No interpreter, no justice in PA courts?
The American Civil Liberties Union (ACLU) of Pennsylvania is developing a language access project that is investigating how Pennsylvania courts are serving limited English proficient (LEP) populations, and how it affects immigrant communities in the region.
"We are interested in Spanish-speaking people who went to court and were not given a translator nor material in their own language, and as a result were affected negatively" said Audrey-Marie H. Winn, from the ACLU.
Since the start of the project, they have contacted the Office of Magisterial District Judges throughout the state, to verify if they offered any material in a language other than English.
"A lot of the Offices only had a written policy concerning language access and didn’t have materials translated into other languages, which is inconsistent with the obligation to provide them," Winn said.
The results so far suggest that not all courts in Pennsylvania are fulfilling their requirement to provide interpreters, materials, forms and other essential resources in different languages.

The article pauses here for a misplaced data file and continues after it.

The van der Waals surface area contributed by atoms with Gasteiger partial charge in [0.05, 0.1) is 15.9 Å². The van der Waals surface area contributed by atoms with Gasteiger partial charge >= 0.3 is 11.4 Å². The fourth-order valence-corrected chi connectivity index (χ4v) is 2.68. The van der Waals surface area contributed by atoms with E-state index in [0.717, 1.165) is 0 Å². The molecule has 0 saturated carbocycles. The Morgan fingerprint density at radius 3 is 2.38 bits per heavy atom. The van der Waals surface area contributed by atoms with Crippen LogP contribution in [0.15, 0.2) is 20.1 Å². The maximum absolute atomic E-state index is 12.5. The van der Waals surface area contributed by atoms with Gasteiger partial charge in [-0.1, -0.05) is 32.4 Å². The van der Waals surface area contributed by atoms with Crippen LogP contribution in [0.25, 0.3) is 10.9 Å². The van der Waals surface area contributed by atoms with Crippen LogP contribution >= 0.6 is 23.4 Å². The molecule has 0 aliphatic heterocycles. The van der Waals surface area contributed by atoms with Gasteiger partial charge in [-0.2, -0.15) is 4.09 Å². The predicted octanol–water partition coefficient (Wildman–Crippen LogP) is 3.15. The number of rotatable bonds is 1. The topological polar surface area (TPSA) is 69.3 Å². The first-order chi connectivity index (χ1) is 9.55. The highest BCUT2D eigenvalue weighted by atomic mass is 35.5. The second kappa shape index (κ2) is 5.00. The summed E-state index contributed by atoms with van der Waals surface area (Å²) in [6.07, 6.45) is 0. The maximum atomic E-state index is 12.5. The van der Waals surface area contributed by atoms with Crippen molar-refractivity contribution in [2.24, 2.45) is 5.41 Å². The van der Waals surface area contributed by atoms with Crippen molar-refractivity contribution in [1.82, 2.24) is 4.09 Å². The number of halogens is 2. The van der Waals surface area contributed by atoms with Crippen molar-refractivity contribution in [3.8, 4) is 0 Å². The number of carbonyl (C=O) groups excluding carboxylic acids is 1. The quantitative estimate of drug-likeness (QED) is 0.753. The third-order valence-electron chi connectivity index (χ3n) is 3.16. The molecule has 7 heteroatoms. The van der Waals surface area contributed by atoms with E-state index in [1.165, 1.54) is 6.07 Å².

"In the past we challenged Hazleton on 'show me your papers' laws, and the imprisonment of naturalized citizens on suspicion of being undocumented. The ACLU has always focused on immigrant’s and refugee’s rights," Winn said.
The project seeks to emphasize that, regardless of the case, Pennsylvania courts need to provide proper assistance to people who are not proficient in English.
"We think that it is a real problem and it’s an actual need. We want to find out the extent of the problem," Winn said.
The organization clarified that for this particular project it will not provide individual legal assistance, but rather seeks to gather experiences of a group of litigants who show a pattern of abuse and ultimately cause a change.
"We are looking for cases of people who are non-English speakers, and for example, went to court to try to testify,” she said. “But later the judge throw (them) out because he couldn’t understand them".
So far ACLU information materials have been translated into Spanish, Chinese, Vietnamese and French.
If you need more information, or you do not speak English well and were not given a translator or documents in your native language while in court, you can share your story anonymously by calling ACLU at (877) 745 - 2228.
For more information visit aclupa.org and aclupa.org/issues/immigrantsrights.